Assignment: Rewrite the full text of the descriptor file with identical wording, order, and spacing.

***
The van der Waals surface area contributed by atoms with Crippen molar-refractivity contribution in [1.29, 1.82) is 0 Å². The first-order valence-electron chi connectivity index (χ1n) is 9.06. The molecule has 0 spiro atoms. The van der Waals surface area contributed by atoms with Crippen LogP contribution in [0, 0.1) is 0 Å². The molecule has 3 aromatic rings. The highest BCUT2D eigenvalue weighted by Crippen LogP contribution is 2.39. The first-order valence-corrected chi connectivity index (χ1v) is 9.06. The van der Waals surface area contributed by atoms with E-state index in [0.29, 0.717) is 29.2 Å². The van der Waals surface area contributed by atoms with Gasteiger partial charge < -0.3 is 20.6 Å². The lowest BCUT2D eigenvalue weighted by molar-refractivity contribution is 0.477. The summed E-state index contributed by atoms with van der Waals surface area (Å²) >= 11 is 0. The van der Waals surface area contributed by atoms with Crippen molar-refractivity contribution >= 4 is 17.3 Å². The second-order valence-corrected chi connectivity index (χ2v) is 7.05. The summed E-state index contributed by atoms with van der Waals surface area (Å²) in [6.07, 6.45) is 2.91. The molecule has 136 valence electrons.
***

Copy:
The van der Waals surface area contributed by atoms with Crippen molar-refractivity contribution in [1.29, 1.82) is 0 Å². The first-order valence-electron chi connectivity index (χ1n) is 9.06. The molecule has 0 spiro atoms. The van der Waals surface area contributed by atoms with Crippen LogP contribution in [0, 0.1) is 0 Å². The molecule has 3 aromatic rings. The highest BCUT2D eigenvalue weighted by Crippen LogP contribution is 2.39. The first-order valence-corrected chi connectivity index (χ1v) is 9.06. The van der Waals surface area contributed by atoms with E-state index in [0.29, 0.717) is 29.2 Å². The van der Waals surface area contributed by atoms with Gasteiger partial charge < -0.3 is 20.6 Å². The lowest BCUT2D eigenvalue weighted by molar-refractivity contribution is 0.477. The summed E-state index contributed by atoms with van der Waals surface area (Å²) >= 11 is 0. The van der Waals surface area contributed by atoms with Crippen molar-refractivity contribution >= 4 is 17.3 Å². The second-order valence-corrected chi connectivity index (χ2v) is 7.05. The summed E-state index contributed by atoms with van der Waals surface area (Å²) in [6.07, 6.45) is 2.91. The molecule has 136 valence electrons.